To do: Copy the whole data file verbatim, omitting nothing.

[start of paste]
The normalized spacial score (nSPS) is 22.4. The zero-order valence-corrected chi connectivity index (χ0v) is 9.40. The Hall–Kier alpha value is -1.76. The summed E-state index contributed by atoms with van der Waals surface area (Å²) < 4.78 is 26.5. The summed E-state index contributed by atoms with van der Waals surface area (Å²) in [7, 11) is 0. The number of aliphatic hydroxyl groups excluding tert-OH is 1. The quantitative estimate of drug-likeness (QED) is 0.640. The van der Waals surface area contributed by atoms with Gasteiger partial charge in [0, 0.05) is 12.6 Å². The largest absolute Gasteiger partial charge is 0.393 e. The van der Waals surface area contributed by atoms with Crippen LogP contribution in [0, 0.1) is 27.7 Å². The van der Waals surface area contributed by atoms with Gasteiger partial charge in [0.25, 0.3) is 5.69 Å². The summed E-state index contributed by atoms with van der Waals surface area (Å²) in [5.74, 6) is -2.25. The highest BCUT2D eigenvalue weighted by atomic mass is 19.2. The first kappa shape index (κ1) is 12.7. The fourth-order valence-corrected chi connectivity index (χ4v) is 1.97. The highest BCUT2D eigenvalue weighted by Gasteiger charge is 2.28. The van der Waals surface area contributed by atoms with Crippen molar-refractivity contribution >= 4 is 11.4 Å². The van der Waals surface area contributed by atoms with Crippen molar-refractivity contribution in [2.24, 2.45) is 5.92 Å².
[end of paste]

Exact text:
The normalized spacial score (nSPS) is 22.4. The zero-order valence-corrected chi connectivity index (χ0v) is 9.40. The Hall–Kier alpha value is -1.76. The summed E-state index contributed by atoms with van der Waals surface area (Å²) < 4.78 is 26.5. The summed E-state index contributed by atoms with van der Waals surface area (Å²) in [7, 11) is 0. The number of aliphatic hydroxyl groups excluding tert-OH is 1. The quantitative estimate of drug-likeness (QED) is 0.640. The van der Waals surface area contributed by atoms with Gasteiger partial charge in [0, 0.05) is 12.6 Å². The largest absolute Gasteiger partial charge is 0.393 e. The van der Waals surface area contributed by atoms with Crippen LogP contribution in [0, 0.1) is 27.7 Å². The van der Waals surface area contributed by atoms with Gasteiger partial charge in [0.25, 0.3) is 5.69 Å². The summed E-state index contributed by atoms with van der Waals surface area (Å²) in [5.74, 6) is -2.25. The highest BCUT2D eigenvalue weighted by atomic mass is 19.2. The first kappa shape index (κ1) is 12.7. The fourth-order valence-corrected chi connectivity index (χ4v) is 1.97. The highest BCUT2D eigenvalue weighted by Gasteiger charge is 2.28. The van der Waals surface area contributed by atoms with Crippen molar-refractivity contribution >= 4 is 11.4 Å². The van der Waals surface area contributed by atoms with Crippen molar-refractivity contribution in [2.24, 2.45) is 5.92 Å².